A prolific mine developer, the discoverer of three critical gold deposits, and the long unrecognized fifth member of the “Klondike Discoverers” are among the Canadian Mining Hall of Fame’s (CMHF) 2019 inductees.

The CMHF, which recognizes the industry’s outstanding achievers, added Kate Carmack, James M. Franklin, James W. Gill, Sandy Laird and Brian Meikle to its ranks.

“Whether it was through historic discovery, ground-breaking research or delivering significant value to shareholders, each of these individuals made a profound impact on Canada’s mining industry and helped to shape it into the global leader it is today,” Canadian Mining Hall of Fame Chair Jon Baird said in a statement.

Shaaw Tláa, known as Kate Carmack. Courtesy of the Canadian Mining Hall of Fame

Shaaw Tláa, a Tagish First Nation woman who took the name Kate Carmack when she married American prospector George Washington Carmack in 1887, is the third woman in the Hall’s 30-year history to receive the honour. Carmack was part of the “Klondike Discoverers,” a group made up of her husband, her brother Skookum Jim Mason, her nephew Dawson Charlie, and Canadian prospector Robert Henderson that was credited with the gold discovery that prompted the Klondike gold rush. The four men were named to the CMHF in 1999.

Carmack’s contribution to the discovery have historically been left unmentioned, but Indigenous oral histories say she found the first nugget of gold. She also sewed and marketed mukluks and mittens to fellow prospectors to help support the group’s prospecting work. Carmack died in 1920.

James M. Franklin. Courtesy of the Canadian Mining Hall of Fame

Franklin spent most of his 35-year career as a geoscientist with the Geological Survey of Canada (GSC) studying the Canadian Shield’s history and mineral wealth. He is best known for his contributions to the geological understanding of volcanogenic massive sulfides, and his part in discovering modern massive-sulfide deposits on the mid-ocean ridges off Canada’s west coast while he was director of GSC’s Seafloor Minerals Program. He also established the “Bacon and Eggheads” forum while he was GSC’s chief scientist to help explain the importance of science to Canada’s economy to the federal government.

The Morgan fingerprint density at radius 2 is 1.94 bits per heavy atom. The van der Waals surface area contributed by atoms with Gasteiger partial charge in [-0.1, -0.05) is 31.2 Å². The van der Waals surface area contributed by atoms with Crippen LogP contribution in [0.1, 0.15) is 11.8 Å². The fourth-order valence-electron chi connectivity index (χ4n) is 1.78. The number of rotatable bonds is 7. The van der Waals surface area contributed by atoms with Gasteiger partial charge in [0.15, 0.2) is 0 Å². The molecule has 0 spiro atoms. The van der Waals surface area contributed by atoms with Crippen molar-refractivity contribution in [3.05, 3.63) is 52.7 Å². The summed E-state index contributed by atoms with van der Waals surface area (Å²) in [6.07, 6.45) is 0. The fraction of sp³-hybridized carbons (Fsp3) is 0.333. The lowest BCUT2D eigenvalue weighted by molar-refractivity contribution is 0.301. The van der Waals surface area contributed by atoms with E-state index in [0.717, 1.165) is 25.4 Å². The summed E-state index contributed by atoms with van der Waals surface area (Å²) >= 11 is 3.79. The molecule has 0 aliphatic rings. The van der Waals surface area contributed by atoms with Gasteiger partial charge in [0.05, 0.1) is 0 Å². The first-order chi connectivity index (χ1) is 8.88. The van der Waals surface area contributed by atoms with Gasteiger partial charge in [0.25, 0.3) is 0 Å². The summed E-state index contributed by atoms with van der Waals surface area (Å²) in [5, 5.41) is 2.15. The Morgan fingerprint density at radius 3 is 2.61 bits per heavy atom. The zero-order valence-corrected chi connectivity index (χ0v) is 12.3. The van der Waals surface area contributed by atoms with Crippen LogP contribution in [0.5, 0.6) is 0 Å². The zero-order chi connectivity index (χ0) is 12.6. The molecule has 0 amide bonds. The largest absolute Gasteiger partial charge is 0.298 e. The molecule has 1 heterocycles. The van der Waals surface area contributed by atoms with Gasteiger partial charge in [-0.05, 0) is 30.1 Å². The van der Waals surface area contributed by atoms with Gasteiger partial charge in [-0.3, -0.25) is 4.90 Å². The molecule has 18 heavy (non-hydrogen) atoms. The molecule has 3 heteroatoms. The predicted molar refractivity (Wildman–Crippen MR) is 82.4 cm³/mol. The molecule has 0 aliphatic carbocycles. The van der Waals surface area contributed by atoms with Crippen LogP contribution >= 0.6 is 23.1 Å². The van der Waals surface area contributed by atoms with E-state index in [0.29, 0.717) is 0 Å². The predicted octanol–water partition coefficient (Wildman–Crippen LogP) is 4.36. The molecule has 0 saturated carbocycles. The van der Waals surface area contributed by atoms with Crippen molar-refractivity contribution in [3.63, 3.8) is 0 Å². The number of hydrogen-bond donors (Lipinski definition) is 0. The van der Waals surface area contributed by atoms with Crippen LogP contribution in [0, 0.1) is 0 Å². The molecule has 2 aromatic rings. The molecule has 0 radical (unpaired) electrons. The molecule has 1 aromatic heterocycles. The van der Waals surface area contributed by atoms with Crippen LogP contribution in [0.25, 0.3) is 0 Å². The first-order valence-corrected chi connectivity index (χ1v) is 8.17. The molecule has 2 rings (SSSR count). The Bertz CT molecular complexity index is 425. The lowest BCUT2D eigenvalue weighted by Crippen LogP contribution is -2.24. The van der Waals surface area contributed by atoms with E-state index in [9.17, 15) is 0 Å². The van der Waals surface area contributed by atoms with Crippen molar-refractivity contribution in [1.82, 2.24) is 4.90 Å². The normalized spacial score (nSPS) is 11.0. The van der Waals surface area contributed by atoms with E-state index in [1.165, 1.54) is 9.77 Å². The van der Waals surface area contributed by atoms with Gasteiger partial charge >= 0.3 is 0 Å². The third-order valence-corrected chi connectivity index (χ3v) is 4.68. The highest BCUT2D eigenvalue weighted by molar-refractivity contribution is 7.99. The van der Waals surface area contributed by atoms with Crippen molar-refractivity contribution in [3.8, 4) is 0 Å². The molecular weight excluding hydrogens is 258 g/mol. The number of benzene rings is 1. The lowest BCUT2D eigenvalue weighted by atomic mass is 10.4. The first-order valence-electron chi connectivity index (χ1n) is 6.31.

James W. Gill. Courtesy of the Canadian Mining Hall of Fame

Gill founded Aur Resources in 1981 with $250,000 in seed funding and a large piece of land in the Val d’Or mining camp. The company made its Louvicourt copper-zinc discovery – at the time Canada’s largest base metals find since Kidd Creek – in 1989, and Gill’s guiding hand helped turn the deposit into a significant operation. Gill acquired and developed mines across the country and negotiated Aur’s $4.1-billion sale to Teck Resources in 2007.



Sandy Laird. Courtesy of the Canadian Mining Hall of Fame

Laird spent 39 years with Placer Dome and Placer Development as a project developer with an enviable track record, turning at least 15 mineral deposits into profitable mines. He led the company’s project development group from 1988 to 1995, and later moved on to managing Placer Dome’s global operating and development subsidiaries. Laird is credited with being a key player in making Placer one of the world’s great mining companies before Barrick Gold acquired it.


Brian Meikle. Courtesy of the Canadian Mining Hall of Fame

Meikle, who passed away in 2016, contributed to discovering and developing three major gold mines that helped to turn Barrick into a major industry player – Camflo in Quebec in the 1960s, the Mercur mine in Utah in the early 1980s, and Goldstrike in Nevada in 1986. Goldstrike eventually grew to have 60 million ounces of gold reserves and resources in multiple deposits, and made Barrick the world’s biggest gold miner.